Until last year you would be hard pressed to get your hands on any historic recording by this European free improv trio. Peter Brötzmann, Han Bennink, and Fred Van Hove originally appeared on the German FMP label in 1970 with Balls,
finally reissued last year by Atavistic's Unheard Music Series. They picked up Albert Mangelsdorff for a live recording in 1971, then returned to the studio as a trio in 1973 for this self-titled release, returned to circulation as FMP130.
Each of these three players has a decidedly self-confident, assertive style, and that's what makes the combination work. Hard-blowing to this day, German saxophonist Peter Brötzmann has always been known as an energetic player, regularly crossing over the border into overblown noise. He's counterbalanced here by two zany comrades: drummer Han Bennink, a staccato player with a seemingly endless penchant for the absurd; and pianist Fred Van Hove, who introduces a sense of the familiar but isn't afraid to make excursions into outer territory as well.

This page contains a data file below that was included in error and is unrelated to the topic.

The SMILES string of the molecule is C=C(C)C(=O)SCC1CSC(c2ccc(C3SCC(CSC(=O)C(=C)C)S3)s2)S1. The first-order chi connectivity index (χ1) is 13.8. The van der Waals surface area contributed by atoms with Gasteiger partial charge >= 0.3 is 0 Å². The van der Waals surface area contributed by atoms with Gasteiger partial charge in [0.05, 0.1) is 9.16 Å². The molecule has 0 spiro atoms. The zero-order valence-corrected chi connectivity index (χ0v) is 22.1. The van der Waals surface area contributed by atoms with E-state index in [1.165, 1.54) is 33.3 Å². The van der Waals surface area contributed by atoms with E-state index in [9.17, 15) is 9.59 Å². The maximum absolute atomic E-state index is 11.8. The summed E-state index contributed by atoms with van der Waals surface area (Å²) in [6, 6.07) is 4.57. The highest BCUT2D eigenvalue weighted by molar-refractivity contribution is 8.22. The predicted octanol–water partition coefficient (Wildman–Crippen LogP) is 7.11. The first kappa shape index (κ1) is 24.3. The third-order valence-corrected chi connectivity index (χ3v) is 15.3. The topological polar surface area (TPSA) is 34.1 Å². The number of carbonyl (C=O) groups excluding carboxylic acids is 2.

In many ways FMP130 will not surprise listeners familiar with these players, each an icon in the music. Brötzmann reaches deep into his horn to bring forth sharply ridged overtones, whether blunt eructations from the bottom of his horn or shrill cries out of the top. By the time you get through the second of these ten tracks, you've heard him play the instrument wrong in just about every way. But no matter: he's alternately supported and challenged by Bennink (tweeting along on "selfmade clarinet" or clattering away on the drums), tricked and toyed with by Van Hove (caught up in postmodern leaps between music box sweetness and atonal punchiness).
In addition to the expected outbursts, FMP130 has its share of games and surprises. Van Hove's use of the celeste has a sense of childlike innocence; he brings back days of old on the piano with a blues shuffle on "Wir Haven Uns Folgendes berlegt," only to be eased out by Bennink (presumably) generating an extended fart-like noise somewhere between Tuvan throat singing and an underwater bird call. Br?ötzmann joins in (playing relatively cleanly) and the weirdness spills over into the next track.
More roiling intensity down the road, bracketed by periods of relative calm, if not order. In some sense all these statements are consistent: they declare, "Hey! Look at me!" It's your choice, but there's really no point in disobeying. This one is half goofy, half insane.